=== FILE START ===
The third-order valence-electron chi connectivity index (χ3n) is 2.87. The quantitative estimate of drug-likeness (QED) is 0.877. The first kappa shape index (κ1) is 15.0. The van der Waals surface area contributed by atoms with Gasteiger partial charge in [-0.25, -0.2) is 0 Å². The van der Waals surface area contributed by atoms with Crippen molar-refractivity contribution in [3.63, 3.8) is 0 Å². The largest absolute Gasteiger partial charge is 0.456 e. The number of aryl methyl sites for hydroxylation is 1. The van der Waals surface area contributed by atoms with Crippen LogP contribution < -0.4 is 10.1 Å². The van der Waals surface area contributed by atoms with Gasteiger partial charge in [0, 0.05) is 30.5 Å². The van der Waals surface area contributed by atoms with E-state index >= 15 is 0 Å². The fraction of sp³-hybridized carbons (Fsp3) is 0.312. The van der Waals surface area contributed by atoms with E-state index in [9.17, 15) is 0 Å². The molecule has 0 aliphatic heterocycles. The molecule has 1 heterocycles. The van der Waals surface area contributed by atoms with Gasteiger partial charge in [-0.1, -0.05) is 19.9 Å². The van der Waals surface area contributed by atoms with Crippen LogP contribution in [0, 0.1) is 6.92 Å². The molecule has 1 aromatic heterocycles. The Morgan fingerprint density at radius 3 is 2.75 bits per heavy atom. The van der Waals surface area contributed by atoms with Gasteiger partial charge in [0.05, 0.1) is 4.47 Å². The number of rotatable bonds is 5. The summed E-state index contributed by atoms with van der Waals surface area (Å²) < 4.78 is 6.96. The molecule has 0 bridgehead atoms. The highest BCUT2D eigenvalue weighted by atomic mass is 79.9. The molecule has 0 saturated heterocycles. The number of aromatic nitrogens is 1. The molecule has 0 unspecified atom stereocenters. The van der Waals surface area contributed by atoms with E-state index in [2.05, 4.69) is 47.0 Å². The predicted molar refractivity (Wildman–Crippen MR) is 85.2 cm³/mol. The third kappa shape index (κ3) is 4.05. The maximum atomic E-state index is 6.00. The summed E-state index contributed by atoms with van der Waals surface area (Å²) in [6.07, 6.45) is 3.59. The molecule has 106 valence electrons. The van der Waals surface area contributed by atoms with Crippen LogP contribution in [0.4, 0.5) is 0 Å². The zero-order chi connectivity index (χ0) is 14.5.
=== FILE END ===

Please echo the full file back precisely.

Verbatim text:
The third-order valence-electron chi connectivity index (χ3n) is 2.87. The quantitative estimate of drug-likeness (QED) is 0.877. The first kappa shape index (κ1) is 15.0. The van der Waals surface area contributed by atoms with Gasteiger partial charge in [-0.25, -0.2) is 0 Å². The van der Waals surface area contributed by atoms with Crippen molar-refractivity contribution in [3.63, 3.8) is 0 Å². The largest absolute Gasteiger partial charge is 0.456 e. The number of aryl methyl sites for hydroxylation is 1. The van der Waals surface area contributed by atoms with Crippen LogP contribution < -0.4 is 10.1 Å². The van der Waals surface area contributed by atoms with Gasteiger partial charge in [0, 0.05) is 30.5 Å². The van der Waals surface area contributed by atoms with E-state index >= 15 is 0 Å². The fraction of sp³-hybridized carbons (Fsp3) is 0.312. The van der Waals surface area contributed by atoms with E-state index in [9.17, 15) is 0 Å². The molecule has 0 aliphatic heterocycles. The molecule has 1 heterocycles. The van der Waals surface area contributed by atoms with Gasteiger partial charge in [-0.1, -0.05) is 19.9 Å². The van der Waals surface area contributed by atoms with Crippen LogP contribution in [0, 0.1) is 6.92 Å². The molecule has 1 aromatic heterocycles. The Morgan fingerprint density at radius 3 is 2.75 bits per heavy atom. The van der Waals surface area contributed by atoms with Gasteiger partial charge in [0.05, 0.1) is 4.47 Å². The number of rotatable bonds is 5. The summed E-state index contributed by atoms with van der Waals surface area (Å²) < 4.78 is 6.96. The molecule has 0 bridgehead atoms. The highest BCUT2D eigenvalue weighted by atomic mass is 79.9. The molecule has 0 saturated heterocycles. The number of aromatic nitrogens is 1. The molecule has 0 unspecified atom stereocenters. The van der Waals surface area contributed by atoms with E-state index in [2.05, 4.69) is 47.0 Å². The predicted molar refractivity (Wildman–Crippen MR) is 85.2 cm³/mol. The third kappa shape index (κ3) is 4.05. The maximum atomic E-state index is 6.00. The summed E-state index contributed by atoms with van der Waals surface area (Å²) in [6.07, 6.45) is 3.59. The molecule has 106 valence electrons. The van der Waals surface area contributed by atoms with Crippen LogP contribution in [0.4, 0.5) is 0 Å². The zero-order chi connectivity index (χ0) is 14.5.